Riccardo Mayr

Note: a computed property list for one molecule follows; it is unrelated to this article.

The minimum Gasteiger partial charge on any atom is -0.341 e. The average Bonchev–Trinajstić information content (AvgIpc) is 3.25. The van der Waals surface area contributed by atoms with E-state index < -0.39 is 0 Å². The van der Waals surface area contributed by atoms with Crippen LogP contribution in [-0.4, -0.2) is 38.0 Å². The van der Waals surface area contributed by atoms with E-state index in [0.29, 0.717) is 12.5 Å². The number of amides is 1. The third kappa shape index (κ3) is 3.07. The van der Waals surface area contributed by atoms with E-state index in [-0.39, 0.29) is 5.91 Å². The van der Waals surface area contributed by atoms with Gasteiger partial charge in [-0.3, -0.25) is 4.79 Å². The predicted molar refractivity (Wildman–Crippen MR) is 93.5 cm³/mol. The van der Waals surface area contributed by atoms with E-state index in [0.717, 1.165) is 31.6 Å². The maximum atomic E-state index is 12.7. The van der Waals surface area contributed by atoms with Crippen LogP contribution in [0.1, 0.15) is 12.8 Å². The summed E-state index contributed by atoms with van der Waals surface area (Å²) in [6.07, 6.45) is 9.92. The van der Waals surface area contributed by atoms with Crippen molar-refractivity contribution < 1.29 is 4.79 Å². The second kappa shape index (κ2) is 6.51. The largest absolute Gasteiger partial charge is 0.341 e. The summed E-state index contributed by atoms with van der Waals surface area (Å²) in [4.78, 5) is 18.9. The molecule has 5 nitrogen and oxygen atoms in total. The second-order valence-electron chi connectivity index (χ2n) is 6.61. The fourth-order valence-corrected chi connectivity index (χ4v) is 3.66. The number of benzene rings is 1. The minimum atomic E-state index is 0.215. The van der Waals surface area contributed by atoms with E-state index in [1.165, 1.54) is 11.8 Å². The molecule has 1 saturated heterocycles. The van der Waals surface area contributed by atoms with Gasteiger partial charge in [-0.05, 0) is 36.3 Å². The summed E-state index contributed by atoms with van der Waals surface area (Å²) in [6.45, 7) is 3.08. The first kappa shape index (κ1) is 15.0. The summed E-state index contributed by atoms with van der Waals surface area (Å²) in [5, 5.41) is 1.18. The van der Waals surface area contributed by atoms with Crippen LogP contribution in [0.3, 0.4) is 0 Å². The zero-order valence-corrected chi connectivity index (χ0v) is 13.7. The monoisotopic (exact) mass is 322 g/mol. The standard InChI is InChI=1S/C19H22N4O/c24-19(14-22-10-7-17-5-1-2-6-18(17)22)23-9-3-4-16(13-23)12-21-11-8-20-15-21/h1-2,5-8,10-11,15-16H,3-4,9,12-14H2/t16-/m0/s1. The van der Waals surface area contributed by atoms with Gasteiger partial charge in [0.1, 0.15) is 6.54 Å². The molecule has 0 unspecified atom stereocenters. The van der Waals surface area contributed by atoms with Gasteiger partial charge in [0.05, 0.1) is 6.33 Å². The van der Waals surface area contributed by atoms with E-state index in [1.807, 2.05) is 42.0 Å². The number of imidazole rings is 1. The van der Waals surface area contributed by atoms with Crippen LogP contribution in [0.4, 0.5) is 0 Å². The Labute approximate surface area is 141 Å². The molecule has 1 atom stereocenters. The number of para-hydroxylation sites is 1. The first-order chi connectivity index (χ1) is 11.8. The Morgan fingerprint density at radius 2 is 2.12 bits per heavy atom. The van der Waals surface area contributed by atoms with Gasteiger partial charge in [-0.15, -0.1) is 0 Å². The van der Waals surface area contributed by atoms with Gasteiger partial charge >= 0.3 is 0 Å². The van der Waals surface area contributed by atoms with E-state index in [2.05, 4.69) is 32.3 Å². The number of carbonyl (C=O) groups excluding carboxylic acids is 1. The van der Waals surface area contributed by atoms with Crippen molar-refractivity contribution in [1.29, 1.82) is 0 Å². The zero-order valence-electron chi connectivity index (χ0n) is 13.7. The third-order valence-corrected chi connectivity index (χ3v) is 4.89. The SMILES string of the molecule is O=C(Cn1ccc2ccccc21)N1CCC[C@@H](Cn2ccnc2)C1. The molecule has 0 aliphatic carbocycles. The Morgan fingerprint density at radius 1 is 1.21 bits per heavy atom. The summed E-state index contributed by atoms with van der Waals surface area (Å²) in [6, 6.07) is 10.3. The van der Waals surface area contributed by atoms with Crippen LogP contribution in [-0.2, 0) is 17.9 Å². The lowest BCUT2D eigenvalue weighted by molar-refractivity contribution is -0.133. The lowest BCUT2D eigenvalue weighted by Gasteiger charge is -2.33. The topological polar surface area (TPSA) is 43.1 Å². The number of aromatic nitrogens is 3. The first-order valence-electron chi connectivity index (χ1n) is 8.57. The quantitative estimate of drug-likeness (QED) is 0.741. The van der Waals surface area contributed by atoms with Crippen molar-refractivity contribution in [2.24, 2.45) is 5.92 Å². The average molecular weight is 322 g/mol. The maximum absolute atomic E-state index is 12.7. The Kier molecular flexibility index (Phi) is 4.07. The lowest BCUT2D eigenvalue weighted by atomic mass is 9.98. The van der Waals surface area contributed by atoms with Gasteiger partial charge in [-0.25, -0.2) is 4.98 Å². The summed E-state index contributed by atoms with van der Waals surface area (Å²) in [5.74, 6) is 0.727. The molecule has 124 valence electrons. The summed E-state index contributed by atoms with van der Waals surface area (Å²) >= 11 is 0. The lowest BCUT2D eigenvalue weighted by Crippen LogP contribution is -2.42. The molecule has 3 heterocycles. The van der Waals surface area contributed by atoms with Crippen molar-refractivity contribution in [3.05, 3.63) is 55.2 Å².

Riccardo Mayr born 1970 in Ferrara (Italy) is a self-taught painter.From the very beginning during the nineties, he concentrated his attention on odd materials as rust, charcoal, ash, direct, iron and mirror debris.The areas of his paintings are primarily searching for motives behind the pure action of painting and artwork functionality, that has, given new technologies and their frequent use, become funny. The discipline of the matter Today, talking about imagination is catchy. Creativity has become closely tied to the economics of the art market. It has become increasingly difficult to separate the creative process from the financial net where an artist functions. Nevertheless, an artist may attempt to express himself by distancing himself from the digital dynamics of this marketplace. For Riccardo Mayr, such a distancing procedure entails both an energetic pursuit of their physical essence of a topic in addition to a rejection of its own marginal or maybe accidental attributes. How do the essential qualities of a subject be isolated and digested through the creative process? How do its countless components be identified and selected to be able to reveal the core of the topic? The creative act is not solely dictated by an artist's inner impulses but, instead, it has to permit a responsiveness to an outside physical logic. This process involves a shifting away from mechanical reproduction of standardized goods (usually an unquestioned indication of "competence") towards a procedure which allows physical components to mingle without restraint. He pursues this meaning through active physical participation in the creative process. In focusing on physical nature, Mayr reasserts materialism as a means to reveal the essence of a subject. In this opinion, the material corresponds to the organic""out of electrons, to mobile matter, to bodily structures. Neither the motion of the dance nor its result can be predicted or replicated. This style of painting lends itself best to the use of materials like charcoal, rust, ash, shattered mirrors and bits of paper. The past and the significance of the materials are shown on a surface which has gained depth, confirming their own presence, one which cannot be completely controlled. According to the laws of physics and in proportion to their weight, materials fall onto the canvas, initially melting slowly piled on the surface, where they appear visible but not always recognizable. In the long run, the surface" frequently having been the scene of responsive chemistry" belies the complexity of the creative process. I am presently working on a brand new set of paintings partially regarding the recent new revived interest in space exploration as demonstrated by the newly successfully ongoing probes missions.

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